IT innovation engendered by cloud computing could generate $1.1 trillion a year in new business revenue and create nearly 14 million jobs globally, by some estimates. While small companies have been using cloud services for years, larger enterprises have typically been slower to adapt, typically citing security and trust as impediments to adoption.
That may be changing. Cloud decisions are being made increasingly more by business managers (45%) than IT folk (46%), and firms are moving more incrementally towards the cloud, according to a recent survey of 460 IT leaders and senior business managers by consulting firm Capgemini. And more than 60% of all enterprises will have adopted some form of cloud computing in 2013, according to Gartner Research.
The cloud market is slated to grow to $131 billion worldwide this year, or 18.5% over the $111 billion last year. In its 2013 State of the Cloud Report that surveyed over 1200 IT professionals, IT-reseller CDW found 39% of organizations are already using some form of cloud solution, an 11% increase over 2011.
Gartner has also said that the “cloud business process services segment (BPaaS) is the second-largest market segment after cloud advertising, comprising 28 percent of the total market in 2012, followed by cloud application services (software as a service [SaaS]) at 14.7 percent, cloud system infrastructure services (IaaS) at 5.5 percent, cloud management and security services at 2.8 percent, and cloud application infrastructure services (platform as a service [PaaS]) at one percent.” Interestingly, North America is expected account for 59% of all new cloud spending through 2016.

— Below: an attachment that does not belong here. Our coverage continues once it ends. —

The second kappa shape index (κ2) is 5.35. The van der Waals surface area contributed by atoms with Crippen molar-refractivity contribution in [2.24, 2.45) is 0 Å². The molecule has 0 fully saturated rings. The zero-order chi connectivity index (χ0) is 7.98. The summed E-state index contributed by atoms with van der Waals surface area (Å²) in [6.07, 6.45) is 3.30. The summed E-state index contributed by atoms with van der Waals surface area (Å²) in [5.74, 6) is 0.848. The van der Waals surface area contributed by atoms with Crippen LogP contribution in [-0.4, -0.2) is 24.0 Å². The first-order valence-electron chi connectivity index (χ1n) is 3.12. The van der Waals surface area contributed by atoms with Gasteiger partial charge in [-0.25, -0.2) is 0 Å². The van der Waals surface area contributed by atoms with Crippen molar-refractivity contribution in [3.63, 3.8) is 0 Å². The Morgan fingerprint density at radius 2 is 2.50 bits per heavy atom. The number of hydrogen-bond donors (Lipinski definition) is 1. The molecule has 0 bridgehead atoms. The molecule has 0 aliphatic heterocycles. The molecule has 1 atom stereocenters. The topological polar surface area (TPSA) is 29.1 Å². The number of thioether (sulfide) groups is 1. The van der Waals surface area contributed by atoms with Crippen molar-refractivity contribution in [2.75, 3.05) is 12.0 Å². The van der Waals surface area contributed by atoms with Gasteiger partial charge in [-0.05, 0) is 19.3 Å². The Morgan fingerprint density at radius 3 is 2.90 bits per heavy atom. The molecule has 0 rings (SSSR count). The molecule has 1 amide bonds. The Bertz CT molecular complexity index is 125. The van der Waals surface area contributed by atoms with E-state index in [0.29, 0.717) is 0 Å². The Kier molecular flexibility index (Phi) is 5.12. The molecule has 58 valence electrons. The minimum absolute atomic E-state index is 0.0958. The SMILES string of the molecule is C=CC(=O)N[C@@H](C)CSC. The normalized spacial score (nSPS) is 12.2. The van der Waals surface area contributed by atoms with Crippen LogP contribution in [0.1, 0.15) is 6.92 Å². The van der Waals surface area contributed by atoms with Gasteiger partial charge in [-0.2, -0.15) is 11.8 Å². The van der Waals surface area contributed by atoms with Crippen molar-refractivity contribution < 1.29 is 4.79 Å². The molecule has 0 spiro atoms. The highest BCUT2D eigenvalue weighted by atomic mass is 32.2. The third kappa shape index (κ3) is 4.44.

If a greater number of enterprises continue to view the cloud as integral part of their operating models, here are a few names that may be positioned to benefit. Like all strategies with market-beating potential (see one method that has beaten the S&P historically), it’s important to keep a close watch on every industry’s biggest players.
Two weeks ago, salesforce.com, inc. (NYSE:CRM) announced Q4 revenues of $835 million, up 32% from same quarter one year earlier. For the full year, the company made just over $3 billion in revenue—an increase of 35% from 2011—with full-year operating cash flow of $737 million. The company also raised its first quarter guidance for the 2014 fiscal year, and it expects to generate revenue in the range of $882-$887 million—about 28% higher than the first quarter of FY2013.
While 2012 proved to be an excellent year for Salesforce, the company’s margins have been declining over the past few years, and competition from the likes of Microsoft Corporation (NASDAQ:MSFT) and Oracle Corporation (NASDAQ:ORCL) will likely intensify, potentially increasing new customer acquisition costs.
Earlier this year, Citrix Systems, Inc. (NASDAQ:CTXS) reported Q4 FY2012 results. Quarterly revenue was up 19% over the same quarter one year earlier, to $740 million. Fourth quarter cash flow from operations was up 34% year over year to $227 million. Notably, in the fourth quarter of 2012, the company completed 55 deals in excess of $1 million, of which 42 were for their XenDesktop product.